It is important to keep dust to a minimum to achieve this type of finish, so the shop uses a couple of downdraft sanding and buffing tables from Denray Machine.The shop also is equipped with a central Murphy-Rodgers dust collection system. “Most of the equipment in the shop is tied into the dust collection system. If any dust builds up, it is cleaned up at the end of a shift,” Bauer says. Additionally, the shop houses three automotive spray booths. Two are used for applying the finish and one is used for drying and warming.

The shop fabricates its millwork and cabinetry on two 20-inch thickness planers, three Unisaws, two 8-inch DJ20 joiners, two 12-inch disc sanders, a radial arm saw, an edge sander and a bandsaw, all from Delta; a Powermatic bandsaw, 12-inch disc sander and shaper; Wilton 20-inch disc sander; a Safety Speed Cut H4 panel saw; a Performax 16-inch to 30-inch drum sander; a Halsty widebelt sander; a Jet spindle sander and more. “We don’t cut corners on anything involved with a project. If we need a new blade or router bit, then we just change them out because we want the project to be perfect when it is finished,” Bauer says.

     
Constructing Aviation Cabinetry 101

Since airplane cabinetry’s core material is an aluminum honeycomb composite, all new employees in the cabinet shop are asked to construct a miniature replication of an airplane cabinet to learn how to work with the material. They also cut and adhere veneer to the box, attach doors and hardware, and then send it to finishing, where the new hires learn to stain and finish the veneer. “We don’t throw them out there alone to drown; we are beside them through each step, guiding them,” says Bauer.

“This first cabinet that we have them do gives them exposure to what they will be seeing and doing here on a regular basis,” he says. This exercise also helps the shop place new employees based on their strengths and weaknesses. “It is easier to absorb a mistake on this level as opposed to having to strip a full-size cabinet all the way down and begin again,” Bauer says.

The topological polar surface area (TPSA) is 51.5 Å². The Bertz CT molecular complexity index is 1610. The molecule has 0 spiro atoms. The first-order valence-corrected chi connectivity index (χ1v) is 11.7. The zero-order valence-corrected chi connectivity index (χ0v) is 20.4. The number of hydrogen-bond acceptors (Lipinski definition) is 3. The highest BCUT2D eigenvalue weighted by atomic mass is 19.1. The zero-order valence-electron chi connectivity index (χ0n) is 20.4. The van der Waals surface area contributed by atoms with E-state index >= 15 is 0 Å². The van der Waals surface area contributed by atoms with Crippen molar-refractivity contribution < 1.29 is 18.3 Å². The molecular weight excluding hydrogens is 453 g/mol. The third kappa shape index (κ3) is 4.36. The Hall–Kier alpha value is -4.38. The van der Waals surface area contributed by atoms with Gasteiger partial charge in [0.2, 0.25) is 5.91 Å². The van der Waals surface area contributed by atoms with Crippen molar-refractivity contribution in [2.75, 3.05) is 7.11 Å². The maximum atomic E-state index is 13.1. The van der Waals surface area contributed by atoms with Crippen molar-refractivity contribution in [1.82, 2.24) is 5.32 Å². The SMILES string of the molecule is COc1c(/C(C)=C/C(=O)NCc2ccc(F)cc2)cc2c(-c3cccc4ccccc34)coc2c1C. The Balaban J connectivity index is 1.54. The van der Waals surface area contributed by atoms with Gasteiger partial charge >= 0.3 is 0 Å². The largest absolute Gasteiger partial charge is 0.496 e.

“We like to hire employees that already have basic woodworking skills and knowledge of tools and machinery used in the trade,” he adds. “We don’t mind training them from this point, because it can be hard to find someone who already has aviation cabinetry skills.”

 
   
     

The interior of a cabinet is either stained, if it is veneered, or finished with a wear-resistant fabric or high-pressure laminate, which is glued in place. If the exterior of the cabinet will not be seen when it is installed, then the core material is painted with a black lacquer from Spies Hecker. “If it is going to be a storage cabinet, some clients will request that a fabric be used,” he adds. The shop also uses (and fabricates) granite and marble, laminates from Nevamar, Formica and Wilsonart, as well as Corian’s solid surface materials for all countertop applications. Actron’s drawer slides and hinges are used on all cabinetry.